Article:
Mounting Worms for Observation with Nomarski DIC Optics
by Monica Driscoll
PDF version of this protocol


  • 5% agar solution in water, melted and kept molten by placing the tube in a heat block at 65°C
  • Pasteur pipet and bulb
  • 2 glass slides with pieces of labeling tape (for example, Fisher #11-880-5-D) taped over both ends to serve as spacers
  • 2 clean glass slides

Preparation of the Pads (see Figure below)

Place the two taped slides with a clean slide sandwiched between them on a flat surface.

Using the Pasteur pipet, place a drop of agar onto the clean slide.

Cover the agar with another clean slide placed on top of the three slides in a perpendicular fashion. Press gently so the agar drop is flattened to a circle about 0.4 mm thick (the thickness of the tape spacers). Avoid getting bubbles in the agar since worms will get stuck in them.

After the agar solidifies, first gently pull out the taped slides, then gently separate the remaining two slides so that the agar pad adheres to one of them (usually the bottom one). Rest the slide agar side-up on the bench top.

Note: The agar pad should be prepared just before use so that it does not dry out. Alternatively, once you pull out the taped slides, you can wrap the cross shaped slide-agar-slide in a piece of Saran wrap. This way you can keep the pad moist for a couple of hours. When you get more experienced and know how much pressure is needed to get the appropriate thickness of pad, you can skip the taped slides and simply stack clean slides on top of each other with agar drops sandwiched between them.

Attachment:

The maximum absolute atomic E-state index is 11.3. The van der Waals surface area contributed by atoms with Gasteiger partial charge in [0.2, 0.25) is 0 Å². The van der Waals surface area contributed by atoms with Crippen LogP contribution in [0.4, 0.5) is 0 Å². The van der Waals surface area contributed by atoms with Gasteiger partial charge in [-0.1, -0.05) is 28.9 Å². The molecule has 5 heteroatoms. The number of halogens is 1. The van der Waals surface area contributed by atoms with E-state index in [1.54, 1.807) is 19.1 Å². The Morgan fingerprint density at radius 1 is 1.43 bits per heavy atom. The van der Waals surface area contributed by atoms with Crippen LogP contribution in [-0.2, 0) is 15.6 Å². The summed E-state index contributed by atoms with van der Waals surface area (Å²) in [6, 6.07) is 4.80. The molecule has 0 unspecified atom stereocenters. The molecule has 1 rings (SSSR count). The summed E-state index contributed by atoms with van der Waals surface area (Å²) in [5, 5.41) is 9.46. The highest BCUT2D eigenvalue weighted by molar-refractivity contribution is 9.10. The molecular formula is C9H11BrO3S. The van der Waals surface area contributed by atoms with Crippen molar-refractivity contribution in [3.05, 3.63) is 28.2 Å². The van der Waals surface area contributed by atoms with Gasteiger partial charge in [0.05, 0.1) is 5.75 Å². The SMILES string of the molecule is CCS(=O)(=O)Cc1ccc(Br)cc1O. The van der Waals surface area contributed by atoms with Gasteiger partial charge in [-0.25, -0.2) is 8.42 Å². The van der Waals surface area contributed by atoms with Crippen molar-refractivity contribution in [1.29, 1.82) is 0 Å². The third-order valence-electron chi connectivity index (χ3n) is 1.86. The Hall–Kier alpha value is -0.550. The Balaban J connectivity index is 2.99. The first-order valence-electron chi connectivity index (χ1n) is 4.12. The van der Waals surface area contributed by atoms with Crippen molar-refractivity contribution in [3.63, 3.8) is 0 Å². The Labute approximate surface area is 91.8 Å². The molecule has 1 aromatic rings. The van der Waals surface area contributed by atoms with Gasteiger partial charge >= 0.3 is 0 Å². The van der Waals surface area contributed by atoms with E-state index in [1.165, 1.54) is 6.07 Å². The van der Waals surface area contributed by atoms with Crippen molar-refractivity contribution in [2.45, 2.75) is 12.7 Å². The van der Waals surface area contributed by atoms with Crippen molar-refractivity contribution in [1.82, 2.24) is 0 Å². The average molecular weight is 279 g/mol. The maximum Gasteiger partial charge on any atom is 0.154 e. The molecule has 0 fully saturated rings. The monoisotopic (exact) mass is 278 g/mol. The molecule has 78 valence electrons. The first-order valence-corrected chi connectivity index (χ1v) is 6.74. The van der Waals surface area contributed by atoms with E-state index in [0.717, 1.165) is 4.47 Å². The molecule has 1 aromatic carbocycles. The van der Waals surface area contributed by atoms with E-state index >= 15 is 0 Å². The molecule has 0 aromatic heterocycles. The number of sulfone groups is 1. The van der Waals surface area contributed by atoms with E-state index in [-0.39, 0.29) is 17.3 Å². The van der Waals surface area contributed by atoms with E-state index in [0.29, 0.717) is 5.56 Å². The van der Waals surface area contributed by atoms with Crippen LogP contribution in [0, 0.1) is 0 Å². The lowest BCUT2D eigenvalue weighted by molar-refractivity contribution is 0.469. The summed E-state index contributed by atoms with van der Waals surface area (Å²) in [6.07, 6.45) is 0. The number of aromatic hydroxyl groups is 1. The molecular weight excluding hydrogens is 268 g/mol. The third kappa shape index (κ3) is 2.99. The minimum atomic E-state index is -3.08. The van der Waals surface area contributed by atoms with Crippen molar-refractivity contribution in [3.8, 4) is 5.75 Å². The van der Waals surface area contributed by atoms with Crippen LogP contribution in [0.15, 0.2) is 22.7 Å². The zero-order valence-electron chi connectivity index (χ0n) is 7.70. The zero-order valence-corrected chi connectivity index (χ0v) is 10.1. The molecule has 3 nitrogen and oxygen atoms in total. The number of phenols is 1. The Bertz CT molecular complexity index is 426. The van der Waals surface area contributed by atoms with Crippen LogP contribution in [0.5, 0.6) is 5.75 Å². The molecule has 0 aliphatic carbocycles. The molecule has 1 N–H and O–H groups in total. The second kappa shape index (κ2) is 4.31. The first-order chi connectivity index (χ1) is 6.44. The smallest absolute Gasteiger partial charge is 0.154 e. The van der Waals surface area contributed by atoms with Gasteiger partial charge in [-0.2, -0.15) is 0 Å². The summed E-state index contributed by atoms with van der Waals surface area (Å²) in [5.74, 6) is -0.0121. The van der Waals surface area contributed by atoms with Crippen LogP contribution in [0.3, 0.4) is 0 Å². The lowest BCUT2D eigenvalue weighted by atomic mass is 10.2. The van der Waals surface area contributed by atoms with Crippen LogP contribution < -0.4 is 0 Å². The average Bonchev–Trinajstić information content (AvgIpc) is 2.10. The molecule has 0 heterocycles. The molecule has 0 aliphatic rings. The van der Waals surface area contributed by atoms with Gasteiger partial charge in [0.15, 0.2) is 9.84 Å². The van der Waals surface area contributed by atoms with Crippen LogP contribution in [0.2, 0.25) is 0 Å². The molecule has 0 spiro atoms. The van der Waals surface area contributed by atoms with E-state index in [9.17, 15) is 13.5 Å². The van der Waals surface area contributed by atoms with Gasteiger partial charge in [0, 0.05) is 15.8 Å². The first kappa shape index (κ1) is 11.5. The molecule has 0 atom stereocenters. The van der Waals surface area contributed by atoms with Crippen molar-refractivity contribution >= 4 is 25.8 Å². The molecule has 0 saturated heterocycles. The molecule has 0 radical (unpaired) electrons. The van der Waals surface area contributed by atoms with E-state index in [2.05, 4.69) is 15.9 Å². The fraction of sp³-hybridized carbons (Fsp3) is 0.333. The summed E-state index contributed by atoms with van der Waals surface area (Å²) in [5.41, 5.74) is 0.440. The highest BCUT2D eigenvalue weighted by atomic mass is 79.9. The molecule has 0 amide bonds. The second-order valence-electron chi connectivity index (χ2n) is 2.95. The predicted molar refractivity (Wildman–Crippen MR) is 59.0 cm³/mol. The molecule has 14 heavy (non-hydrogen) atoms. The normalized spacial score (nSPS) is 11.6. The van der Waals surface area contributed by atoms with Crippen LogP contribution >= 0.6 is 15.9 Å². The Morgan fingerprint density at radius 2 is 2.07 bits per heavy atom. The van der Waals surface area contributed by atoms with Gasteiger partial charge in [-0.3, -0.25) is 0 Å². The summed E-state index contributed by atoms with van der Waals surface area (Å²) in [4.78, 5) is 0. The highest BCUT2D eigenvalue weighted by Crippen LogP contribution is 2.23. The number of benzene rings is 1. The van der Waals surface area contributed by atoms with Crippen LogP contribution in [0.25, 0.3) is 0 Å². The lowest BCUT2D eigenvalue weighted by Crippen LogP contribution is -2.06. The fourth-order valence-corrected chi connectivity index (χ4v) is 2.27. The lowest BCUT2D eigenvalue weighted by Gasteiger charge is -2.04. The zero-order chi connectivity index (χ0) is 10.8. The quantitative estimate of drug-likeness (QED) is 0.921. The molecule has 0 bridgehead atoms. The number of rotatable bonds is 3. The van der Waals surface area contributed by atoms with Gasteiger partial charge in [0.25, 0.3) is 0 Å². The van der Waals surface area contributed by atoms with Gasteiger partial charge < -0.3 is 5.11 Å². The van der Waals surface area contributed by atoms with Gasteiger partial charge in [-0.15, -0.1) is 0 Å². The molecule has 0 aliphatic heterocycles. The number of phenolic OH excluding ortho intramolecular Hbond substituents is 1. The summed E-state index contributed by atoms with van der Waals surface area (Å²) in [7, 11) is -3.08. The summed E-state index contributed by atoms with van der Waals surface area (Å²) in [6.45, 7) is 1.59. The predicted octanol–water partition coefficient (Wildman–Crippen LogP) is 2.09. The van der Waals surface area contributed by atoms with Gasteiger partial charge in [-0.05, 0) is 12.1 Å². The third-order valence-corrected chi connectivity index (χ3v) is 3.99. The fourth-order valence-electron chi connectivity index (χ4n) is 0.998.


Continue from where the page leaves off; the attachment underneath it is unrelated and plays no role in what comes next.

Mounting Live Animals

Place 1-2 µl drop of M9 containing 10-25 mM sodium Azide (NaN3) onto the center of the agar pad. NaN3 anesthetizes the worms so that they will not move.

Transfer animals to be observed into the drop. Animals can be transferred using a worm pick or an eye brow hair fastened to a toothpick with wood glue or clear nail polish. Getting animals or eggs stick to the eyebrow is a skill acquired with practice. When the hair or pick is moved into the NaN3 drop, animals float off easily. Alternatively, animals to be viewed can be spun down in M9 in an eppendorf tube at 1200-1500 rpm with slow acceleration/deceleration. After the supernatant is discarded, the animals are suspended in 10 Ál M9-NaN3. 2-3 µl of the solution with the animals can then be transferred to the pad with an Eppendorf pipet. For easy transfer and avoiding animals to stick to the tip, the pipet tip should be cut to a larger bore. Another alternative is to prepare the agar pad with anesthetic included for a final concentration of 10 mM NaN3 in the agar, instead of having it in the solution.

Gently lay a coverslip over the animals. Most animals will lie on their sides.